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I have lately been doing some research regarding cooking oils and never thought that this subject required so much thought and knowledge, to begin with. I switched from sunflower, to olive oil and finally coconut oil…and with good reason. Have a look below to find out why!


Lets first begin with understanding the types of cooking oils with respect to their chemical composition.

Broad types of cooking oil

Saturated fats – Coconut oil, palm oil

Mono-unsaturated fats – Olive oil

Poly-unsaturated fats – Vegetable oils (soybean, corn, canola, safflower, sunflower)

Trans fats – Margarine (processed foods like chips)

Why coconut oil

For many years, it was believed that coconut oil had adverse effects on the heart as it contained saturated fats. Therefore, people in many countries refrained from using this oil for cooking purposes. However, recent studies have now brought the spotlight back on coconut oil and claim that not only does it NOT adversely affect the heart but in fact is good for it. Coconut oil is known to decrease the bad cholesterol (LDL) and increase the good cholesterol (HDL). Coconut oil contains lauric acid which helps achieve this. In addition to this, lauric acid also gives coconut its benefits such as protection against bacteria, virus and fungi.

Coconut oil is also great for weight conscious people (which I guess most of us are!). It not only helps reduce apetite but also leads to efficient burning of energy.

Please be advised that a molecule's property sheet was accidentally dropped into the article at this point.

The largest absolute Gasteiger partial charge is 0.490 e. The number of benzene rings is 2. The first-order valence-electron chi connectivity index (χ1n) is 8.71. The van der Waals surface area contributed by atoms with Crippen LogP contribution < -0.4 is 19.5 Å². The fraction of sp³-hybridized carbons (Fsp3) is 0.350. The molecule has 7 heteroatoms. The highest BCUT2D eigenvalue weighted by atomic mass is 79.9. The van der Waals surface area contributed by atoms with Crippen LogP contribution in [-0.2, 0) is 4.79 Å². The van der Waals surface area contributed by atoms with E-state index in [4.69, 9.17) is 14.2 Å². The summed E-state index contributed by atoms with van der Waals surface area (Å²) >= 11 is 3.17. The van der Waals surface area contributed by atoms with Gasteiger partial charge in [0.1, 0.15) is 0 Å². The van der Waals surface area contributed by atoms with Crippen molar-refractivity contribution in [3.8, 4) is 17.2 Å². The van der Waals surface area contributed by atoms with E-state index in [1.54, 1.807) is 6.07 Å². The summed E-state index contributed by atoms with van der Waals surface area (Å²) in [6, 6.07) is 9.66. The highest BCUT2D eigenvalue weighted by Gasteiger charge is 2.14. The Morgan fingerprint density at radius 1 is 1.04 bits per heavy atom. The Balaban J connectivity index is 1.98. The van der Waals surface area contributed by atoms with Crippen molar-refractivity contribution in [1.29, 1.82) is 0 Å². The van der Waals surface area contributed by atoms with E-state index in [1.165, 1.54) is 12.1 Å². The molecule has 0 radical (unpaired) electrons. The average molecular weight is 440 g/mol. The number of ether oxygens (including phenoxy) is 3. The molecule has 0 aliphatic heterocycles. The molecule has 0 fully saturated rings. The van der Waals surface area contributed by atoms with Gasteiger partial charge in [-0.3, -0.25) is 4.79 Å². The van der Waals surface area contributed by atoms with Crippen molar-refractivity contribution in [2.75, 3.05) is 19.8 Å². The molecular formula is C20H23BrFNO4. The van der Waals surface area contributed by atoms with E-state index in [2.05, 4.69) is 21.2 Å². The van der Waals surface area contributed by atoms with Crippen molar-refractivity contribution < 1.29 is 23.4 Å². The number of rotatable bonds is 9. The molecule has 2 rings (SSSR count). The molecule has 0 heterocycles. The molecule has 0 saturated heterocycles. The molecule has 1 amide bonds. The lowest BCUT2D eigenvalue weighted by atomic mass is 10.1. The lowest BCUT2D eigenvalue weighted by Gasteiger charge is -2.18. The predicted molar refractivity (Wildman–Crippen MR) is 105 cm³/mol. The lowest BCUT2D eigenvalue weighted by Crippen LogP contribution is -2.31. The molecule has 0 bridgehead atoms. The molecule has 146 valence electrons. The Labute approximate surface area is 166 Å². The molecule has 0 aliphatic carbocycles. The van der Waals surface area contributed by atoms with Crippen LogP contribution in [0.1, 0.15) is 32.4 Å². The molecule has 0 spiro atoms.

And there’s more…

Another factor one must consider while choosing a cooking oil is its resistance to heat. Oils that cannot withstand high temperatures are not considered good for cooking. This is also one of the reasons I have switched from using olive oil to coconut oil.

A cooking oil’s tolerance to heat level has lots to do with its chemical composition and hence the oxidation of the oil (oil’s reaction with oxygen at high temperatures which form free radicals are unhealthy). Saturated fats have only single bonds in the fatty acid molecules, monounsaturated fats have one double bond and polyunsaturated fats have two or more bonds. Saturated fats and monounsaturated fats are pretty resistant to heating, but oils that are high in polyunsaturated fats should be avoided for cooking. Hence, coconut oil emerges as a winner here yet again.

For those who dislike the flavor, taste or smell of coconut, I can assure this oil can be easily used for cooking since one cannot feel the coconuty taste in the food. I have been using coconut oil for stir fry, Indian high heat cooking and even in smoothies and you really do not get to know the difference. 

Furthermore, when choosing a coconut oil, try going in for organic virgin or extra virgin. Avoid using any oil using the term refined or hydrogenated. 

Stay healthy!